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Social Comparison, Judgment, and Behavior$
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Jerry Suls, Rebecca L. Collins, and Ladd Wheeler

Print publication date: 2020

Print ISBN-13: 9780190629113

Published to Oxford Scholarship Online: December 2019

DOI: 10.1093/oso/9780190629113.001.0001

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Effects of Local and General Comparisons on Self-Assessment

Effects of Local and General Comparisons on Self-Assessment

Chapter:
(p.143) 6 Effects of Local and General Comparisons on Self-Assessment
Source:
Social Comparison, Judgment, and Behavior
Author(s):

Ethan Zell

Mark D. Alicke

Publisher:
Oxford University Press
DOI:10.1093/oso/9780190629113.003.0006

Local comparisons involve thinking about the self in relation to one or a few people, such as friends, family, neighbors, or coworkers. Conversely, general comparisons involve thinking about the self in relation to larger samples, such as the average person in one’s profession or country. This chapter first describes a program of research that examined the simultaneous effects of local and general comparisons on self-evaluations. Results show that local comparisons often dominate and displace the effects of general comparisons. Next, it discusses potential moderators of this “local dominance effect” including self-enhancement motives, the physical salience of local group members, and collective self-esteem. Finally, the chapter calls for future research that explores the implications of local dominance for motivational and behavioral outcomes as well as mental and physical health.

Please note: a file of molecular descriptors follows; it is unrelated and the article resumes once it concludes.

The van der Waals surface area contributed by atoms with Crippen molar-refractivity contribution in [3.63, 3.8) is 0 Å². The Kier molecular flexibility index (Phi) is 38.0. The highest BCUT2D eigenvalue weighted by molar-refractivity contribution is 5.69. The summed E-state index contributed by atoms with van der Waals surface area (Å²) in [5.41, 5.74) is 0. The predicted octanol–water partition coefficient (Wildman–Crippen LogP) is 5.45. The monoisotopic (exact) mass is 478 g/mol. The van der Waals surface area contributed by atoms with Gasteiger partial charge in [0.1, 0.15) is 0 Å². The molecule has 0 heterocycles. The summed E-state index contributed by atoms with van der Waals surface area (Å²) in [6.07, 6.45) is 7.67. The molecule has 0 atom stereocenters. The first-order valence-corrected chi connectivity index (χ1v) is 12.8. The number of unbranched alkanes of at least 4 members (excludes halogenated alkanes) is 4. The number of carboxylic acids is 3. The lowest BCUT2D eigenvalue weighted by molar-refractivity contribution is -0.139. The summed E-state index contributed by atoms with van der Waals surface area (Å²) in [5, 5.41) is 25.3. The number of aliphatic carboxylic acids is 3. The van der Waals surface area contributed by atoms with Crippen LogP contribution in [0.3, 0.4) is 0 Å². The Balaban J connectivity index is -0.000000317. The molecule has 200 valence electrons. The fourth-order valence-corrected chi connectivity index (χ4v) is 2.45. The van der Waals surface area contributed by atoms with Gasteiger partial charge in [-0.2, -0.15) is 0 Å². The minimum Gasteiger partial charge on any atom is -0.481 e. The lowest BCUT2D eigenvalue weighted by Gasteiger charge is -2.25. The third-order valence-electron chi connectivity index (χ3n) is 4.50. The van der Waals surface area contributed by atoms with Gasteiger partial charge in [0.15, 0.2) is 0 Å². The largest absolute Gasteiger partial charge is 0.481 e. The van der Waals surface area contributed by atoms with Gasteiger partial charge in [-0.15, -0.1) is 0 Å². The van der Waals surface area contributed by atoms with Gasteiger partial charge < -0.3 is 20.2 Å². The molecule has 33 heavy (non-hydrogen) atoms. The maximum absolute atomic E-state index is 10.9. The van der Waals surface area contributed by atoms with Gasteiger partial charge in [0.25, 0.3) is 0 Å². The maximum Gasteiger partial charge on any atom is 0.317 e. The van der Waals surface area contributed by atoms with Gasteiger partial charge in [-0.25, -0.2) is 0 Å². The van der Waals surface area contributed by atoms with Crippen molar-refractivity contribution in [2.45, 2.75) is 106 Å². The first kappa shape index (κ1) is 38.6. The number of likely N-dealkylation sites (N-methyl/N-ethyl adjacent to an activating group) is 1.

Keywords:   social comparison, self-evaluation, local dominance effect, big fish, little pond

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